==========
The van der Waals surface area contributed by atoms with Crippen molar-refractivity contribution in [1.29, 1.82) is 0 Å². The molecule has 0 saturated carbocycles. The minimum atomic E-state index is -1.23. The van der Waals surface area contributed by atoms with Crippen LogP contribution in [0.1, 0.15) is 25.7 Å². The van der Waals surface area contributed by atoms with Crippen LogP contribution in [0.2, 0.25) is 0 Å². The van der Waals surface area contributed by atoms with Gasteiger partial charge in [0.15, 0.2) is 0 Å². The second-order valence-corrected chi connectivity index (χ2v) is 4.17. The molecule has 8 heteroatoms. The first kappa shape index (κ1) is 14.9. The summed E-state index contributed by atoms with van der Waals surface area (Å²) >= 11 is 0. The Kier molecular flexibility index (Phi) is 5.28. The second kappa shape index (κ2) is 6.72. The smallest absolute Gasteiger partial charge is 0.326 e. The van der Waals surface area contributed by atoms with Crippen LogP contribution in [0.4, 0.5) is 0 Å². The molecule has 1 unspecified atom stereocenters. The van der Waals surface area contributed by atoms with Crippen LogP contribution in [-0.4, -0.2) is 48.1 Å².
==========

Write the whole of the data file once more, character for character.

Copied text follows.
The van der Waals surface area contributed by atoms with Crippen molar-refractivity contribution in [1.29, 1.82) is 0 Å². The molecule has 0 saturated carbocycles. The minimum atomic E-state index is -1.23. The van der Waals surface area contributed by atoms with Crippen LogP contribution in [0.1, 0.15) is 25.7 Å². The van der Waals surface area contributed by atoms with Crippen LogP contribution in [0.2, 0.25) is 0 Å². The van der Waals surface area contributed by atoms with Gasteiger partial charge in [0.15, 0.2) is 0 Å². The second-order valence-corrected chi connectivity index (χ2v) is 4.17. The molecule has 8 heteroatoms. The first kappa shape index (κ1) is 14.9. The summed E-state index contributed by atoms with van der Waals surface area (Å²) >= 11 is 0. The Kier molecular flexibility index (Phi) is 5.28. The second kappa shape index (κ2) is 6.72. The smallest absolute Gasteiger partial charge is 0.326 e. The van der Waals surface area contributed by atoms with Crippen LogP contribution in [0.4, 0.5) is 0 Å². The molecule has 1 unspecified atom stereocenters. The van der Waals surface area contributed by atoms with Crippen LogP contribution in [-0.4, -0.2) is 48.1 Å².